2056Re: [mythsoc] Harry Potter, an 11 year old view
- Aug 2, 2000Well, that might be, but I must quibble: writing isn't in the genes. It's in the work. It
does help if one was raised in an environment that cherished reading (and writing).
As to the content--it seems to me that the readers begin with a preconception and then
their reading validated and supported that preconception. In other words, they found what
they were looking for: moral relativism (ambiguous portrayals of good and evil) and all
that. Unfortunately, the readers did not allow the author the courtesy to tell her story
the way she wanted to without trying to force their beliefs on the world the author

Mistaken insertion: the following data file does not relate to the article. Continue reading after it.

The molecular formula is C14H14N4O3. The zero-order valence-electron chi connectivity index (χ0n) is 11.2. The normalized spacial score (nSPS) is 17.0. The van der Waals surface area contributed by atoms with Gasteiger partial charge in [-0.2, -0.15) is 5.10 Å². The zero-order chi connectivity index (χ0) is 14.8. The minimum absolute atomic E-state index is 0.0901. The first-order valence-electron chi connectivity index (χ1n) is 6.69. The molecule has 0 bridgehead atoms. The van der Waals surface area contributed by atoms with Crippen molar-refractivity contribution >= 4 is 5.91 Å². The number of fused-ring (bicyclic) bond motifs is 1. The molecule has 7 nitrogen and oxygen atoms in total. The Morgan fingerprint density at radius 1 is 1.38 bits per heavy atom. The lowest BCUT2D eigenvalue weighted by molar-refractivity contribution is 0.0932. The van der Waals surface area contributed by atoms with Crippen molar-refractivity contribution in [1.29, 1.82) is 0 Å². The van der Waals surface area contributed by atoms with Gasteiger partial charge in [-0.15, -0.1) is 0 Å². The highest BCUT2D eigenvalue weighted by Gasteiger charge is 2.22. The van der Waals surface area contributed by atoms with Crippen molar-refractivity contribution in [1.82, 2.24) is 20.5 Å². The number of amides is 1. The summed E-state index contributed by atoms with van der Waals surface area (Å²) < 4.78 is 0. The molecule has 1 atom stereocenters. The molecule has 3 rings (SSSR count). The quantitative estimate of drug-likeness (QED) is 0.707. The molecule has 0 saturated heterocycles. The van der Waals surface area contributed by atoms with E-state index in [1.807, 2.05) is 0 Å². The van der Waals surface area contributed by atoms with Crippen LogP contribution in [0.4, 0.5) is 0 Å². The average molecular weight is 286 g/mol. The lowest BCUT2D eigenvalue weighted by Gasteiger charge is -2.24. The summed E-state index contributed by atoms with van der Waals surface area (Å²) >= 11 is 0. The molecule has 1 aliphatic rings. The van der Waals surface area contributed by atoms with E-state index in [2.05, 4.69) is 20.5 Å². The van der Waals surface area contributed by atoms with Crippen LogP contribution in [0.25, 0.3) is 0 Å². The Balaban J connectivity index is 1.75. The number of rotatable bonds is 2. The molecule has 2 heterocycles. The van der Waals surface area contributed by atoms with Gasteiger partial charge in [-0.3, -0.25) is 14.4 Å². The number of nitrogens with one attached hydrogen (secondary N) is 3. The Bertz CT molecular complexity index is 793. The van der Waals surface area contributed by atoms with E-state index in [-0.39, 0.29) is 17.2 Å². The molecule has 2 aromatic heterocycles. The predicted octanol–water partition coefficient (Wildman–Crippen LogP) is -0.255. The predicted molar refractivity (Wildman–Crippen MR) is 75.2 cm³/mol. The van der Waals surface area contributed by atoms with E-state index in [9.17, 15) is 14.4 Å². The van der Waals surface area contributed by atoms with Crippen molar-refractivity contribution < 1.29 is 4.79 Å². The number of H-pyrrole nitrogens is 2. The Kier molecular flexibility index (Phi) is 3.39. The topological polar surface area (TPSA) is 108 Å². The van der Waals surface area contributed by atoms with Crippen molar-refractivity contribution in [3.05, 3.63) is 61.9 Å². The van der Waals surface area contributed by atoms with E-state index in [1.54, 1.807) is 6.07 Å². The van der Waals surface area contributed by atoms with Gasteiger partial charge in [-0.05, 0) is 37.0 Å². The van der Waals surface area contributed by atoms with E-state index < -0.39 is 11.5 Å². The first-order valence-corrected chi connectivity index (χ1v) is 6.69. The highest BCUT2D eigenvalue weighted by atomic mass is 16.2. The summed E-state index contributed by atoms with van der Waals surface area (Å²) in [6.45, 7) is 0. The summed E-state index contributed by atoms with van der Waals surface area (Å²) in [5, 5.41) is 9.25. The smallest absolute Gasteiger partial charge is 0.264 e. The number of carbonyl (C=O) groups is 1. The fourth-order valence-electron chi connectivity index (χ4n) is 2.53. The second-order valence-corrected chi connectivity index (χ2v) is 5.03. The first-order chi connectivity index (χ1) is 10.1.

constructed. In other words, they never allowed the author the opportunity to work her
enchantment (the elvish craft) and produce secondary belief.
Juliet Blosser wrote:
> On Wed, Aug 02, 2000 at 02:20:35PM -0500, Ted Sherman wrote:--
> > And we're supposed to believe the writing below is that of an American 11-year old.
> > I have 21-year olds who don't write half as well in my college (and graduate!)
> > courses!
> > Ted
> Given that the boy's mother is a writer, I think we can assume that he
> both got some writing talent in the genes, and has been taught well at
> home. Those two things can make all the difference in the world.
> The Mythopoeic Society website http://www.mythsoc.org
Dr. Theodore James Sherman, Editor
Mythlore: A Journal of J. R. R. Tolkien, C. S. Lewis, Charles Williams and Mythopoeic
Box X041, Department of English
Middle Tennessee State University
Murfreesboro, TN 37132
615 898-5836; FAX 615 898-5098
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